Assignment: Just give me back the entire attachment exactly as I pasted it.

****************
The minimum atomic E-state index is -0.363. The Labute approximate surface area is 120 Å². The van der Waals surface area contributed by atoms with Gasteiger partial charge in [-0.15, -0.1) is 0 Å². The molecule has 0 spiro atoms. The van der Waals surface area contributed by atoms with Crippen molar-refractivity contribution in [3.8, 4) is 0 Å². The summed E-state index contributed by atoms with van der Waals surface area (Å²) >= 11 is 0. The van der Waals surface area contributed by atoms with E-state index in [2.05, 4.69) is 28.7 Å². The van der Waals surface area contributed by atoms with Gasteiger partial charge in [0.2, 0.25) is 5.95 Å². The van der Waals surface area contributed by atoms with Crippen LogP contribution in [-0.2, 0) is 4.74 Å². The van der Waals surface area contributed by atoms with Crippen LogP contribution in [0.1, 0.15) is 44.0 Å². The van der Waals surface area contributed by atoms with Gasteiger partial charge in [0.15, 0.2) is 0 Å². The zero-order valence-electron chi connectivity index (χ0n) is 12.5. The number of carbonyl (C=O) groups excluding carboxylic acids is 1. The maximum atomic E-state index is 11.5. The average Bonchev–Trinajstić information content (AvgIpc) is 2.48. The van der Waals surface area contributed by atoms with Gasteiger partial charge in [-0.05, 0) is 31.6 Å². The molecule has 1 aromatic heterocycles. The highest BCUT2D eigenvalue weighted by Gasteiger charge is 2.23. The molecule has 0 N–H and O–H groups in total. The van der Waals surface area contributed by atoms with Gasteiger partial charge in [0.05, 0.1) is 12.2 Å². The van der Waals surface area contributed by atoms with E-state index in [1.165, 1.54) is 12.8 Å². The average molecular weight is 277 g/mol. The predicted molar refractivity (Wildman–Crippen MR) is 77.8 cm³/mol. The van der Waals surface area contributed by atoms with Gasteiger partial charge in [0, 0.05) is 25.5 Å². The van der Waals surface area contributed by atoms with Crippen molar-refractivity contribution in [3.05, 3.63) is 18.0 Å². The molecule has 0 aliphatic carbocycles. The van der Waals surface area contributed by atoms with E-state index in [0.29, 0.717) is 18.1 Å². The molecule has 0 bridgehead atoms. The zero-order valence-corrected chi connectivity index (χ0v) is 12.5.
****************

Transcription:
The minimum atomic E-state index is -0.363. The Labute approximate surface area is 120 Å². The van der Waals surface area contributed by atoms with Gasteiger partial charge in [-0.15, -0.1) is 0 Å². The molecule has 0 spiro atoms. The van der Waals surface area contributed by atoms with Crippen molar-refractivity contribution in [3.8, 4) is 0 Å². The summed E-state index contributed by atoms with van der Waals surface area (Å²) >= 11 is 0. The van der Waals surface area contributed by atoms with E-state index in [2.05, 4.69) is 28.7 Å². The van der Waals surface area contributed by atoms with Gasteiger partial charge in [0.2, 0.25) is 5.95 Å². The van der Waals surface area contributed by atoms with Crippen LogP contribution in [-0.2, 0) is 4.74 Å². The van der Waals surface area contributed by atoms with Crippen LogP contribution in [0.1, 0.15) is 44.0 Å². The van der Waals surface area contributed by atoms with Gasteiger partial charge in [0.15, 0.2) is 0 Å². The zero-order valence-electron chi connectivity index (χ0n) is 12.5. The number of carbonyl (C=O) groups excluding carboxylic acids is 1. The maximum atomic E-state index is 11.5. The average Bonchev–Trinajstić information content (AvgIpc) is 2.48. The van der Waals surface area contributed by atoms with Gasteiger partial charge in [-0.05, 0) is 31.6 Å². The molecule has 1 aromatic heterocycles. The highest BCUT2D eigenvalue weighted by Gasteiger charge is 2.23. The molecule has 0 N–H and O–H groups in total. The van der Waals surface area contributed by atoms with Gasteiger partial charge in [0.05, 0.1) is 12.2 Å². The van der Waals surface area contributed by atoms with E-state index in [1.165, 1.54) is 12.8 Å². The average molecular weight is 277 g/mol. The predicted molar refractivity (Wildman–Crippen MR) is 77.8 cm³/mol. The van der Waals surface area contributed by atoms with Gasteiger partial charge in [0, 0.05) is 25.5 Å². The van der Waals surface area contributed by atoms with Crippen molar-refractivity contribution in [3.05, 3.63) is 18.0 Å². The molecule has 0 aliphatic carbocycles. The van der Waals surface area contributed by atoms with E-state index in [0.29, 0.717) is 18.1 Å². The molecule has 0 bridgehead atoms. The zero-order valence-corrected chi connectivity index (χ0v) is 12.5.